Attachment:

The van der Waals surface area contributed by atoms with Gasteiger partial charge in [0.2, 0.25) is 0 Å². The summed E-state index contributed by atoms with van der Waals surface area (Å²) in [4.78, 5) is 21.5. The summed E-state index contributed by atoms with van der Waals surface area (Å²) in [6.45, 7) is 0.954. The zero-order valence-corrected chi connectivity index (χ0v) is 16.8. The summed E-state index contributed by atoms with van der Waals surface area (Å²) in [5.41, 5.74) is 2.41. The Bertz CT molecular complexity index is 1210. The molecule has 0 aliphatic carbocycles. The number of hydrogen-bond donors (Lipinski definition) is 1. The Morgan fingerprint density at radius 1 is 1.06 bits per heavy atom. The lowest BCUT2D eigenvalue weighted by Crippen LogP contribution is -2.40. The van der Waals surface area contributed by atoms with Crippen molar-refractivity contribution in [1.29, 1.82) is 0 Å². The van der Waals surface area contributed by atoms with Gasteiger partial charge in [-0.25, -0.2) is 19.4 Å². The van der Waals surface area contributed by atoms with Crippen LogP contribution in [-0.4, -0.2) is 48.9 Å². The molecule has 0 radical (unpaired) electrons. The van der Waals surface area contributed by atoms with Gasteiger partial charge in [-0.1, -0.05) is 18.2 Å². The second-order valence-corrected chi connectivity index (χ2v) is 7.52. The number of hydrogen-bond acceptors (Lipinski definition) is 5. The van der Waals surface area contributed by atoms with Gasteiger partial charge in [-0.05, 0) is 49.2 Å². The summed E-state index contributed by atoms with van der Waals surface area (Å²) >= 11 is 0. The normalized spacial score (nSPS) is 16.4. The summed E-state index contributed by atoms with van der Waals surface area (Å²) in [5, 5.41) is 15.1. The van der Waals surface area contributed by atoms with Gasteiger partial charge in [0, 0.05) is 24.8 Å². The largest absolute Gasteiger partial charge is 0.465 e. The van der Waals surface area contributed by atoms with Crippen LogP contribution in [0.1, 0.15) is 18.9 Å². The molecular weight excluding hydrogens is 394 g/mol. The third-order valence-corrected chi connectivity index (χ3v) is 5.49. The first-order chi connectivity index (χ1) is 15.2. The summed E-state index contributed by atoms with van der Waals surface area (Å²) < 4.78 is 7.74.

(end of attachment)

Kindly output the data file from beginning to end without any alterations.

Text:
The van der Waals surface area contributed by atoms with Gasteiger partial charge in [0.2, 0.25) is 0 Å². The summed E-state index contributed by atoms with van der Waals surface area (Å²) in [4.78, 5) is 21.5. The summed E-state index contributed by atoms with van der Waals surface area (Å²) in [6.45, 7) is 0.954. The zero-order valence-corrected chi connectivity index (χ0v) is 16.8. The summed E-state index contributed by atoms with van der Waals surface area (Å²) in [5.41, 5.74) is 2.41. The Bertz CT molecular complexity index is 1210. The molecule has 0 aliphatic carbocycles. The number of hydrogen-bond donors (Lipinski definition) is 1. The Morgan fingerprint density at radius 1 is 1.06 bits per heavy atom. The lowest BCUT2D eigenvalue weighted by Crippen LogP contribution is -2.40. The van der Waals surface area contributed by atoms with Crippen molar-refractivity contribution in [1.29, 1.82) is 0 Å². The van der Waals surface area contributed by atoms with Gasteiger partial charge in [-0.25, -0.2) is 19.4 Å². The van der Waals surface area contributed by atoms with Crippen LogP contribution in [-0.4, -0.2) is 48.9 Å². The molecule has 0 radical (unpaired) electrons. The van der Waals surface area contributed by atoms with Gasteiger partial charge in [-0.1, -0.05) is 18.2 Å². The second-order valence-corrected chi connectivity index (χ2v) is 7.52. The number of hydrogen-bond acceptors (Lipinski definition) is 5. The van der Waals surface area contributed by atoms with Gasteiger partial charge in [-0.05, 0) is 49.2 Å². The summed E-state index contributed by atoms with van der Waals surface area (Å²) >= 11 is 0. The normalized spacial score (nSPS) is 16.4. The summed E-state index contributed by atoms with van der Waals surface area (Å²) in [5, 5.41) is 15.1. The van der Waals surface area contributed by atoms with Gasteiger partial charge in [0, 0.05) is 24.8 Å². The largest absolute Gasteiger partial charge is 0.465 e. The van der Waals surface area contributed by atoms with Crippen LogP contribution in [0.1, 0.15) is 18.9 Å². The molecular weight excluding hydrogens is 394 g/mol. The third-order valence-corrected chi connectivity index (χ3v) is 5.49. The first-order chi connectivity index (χ1) is 15.2. The summed E-state index contributed by atoms with van der Waals surface area (Å²) < 4.78 is 7.74.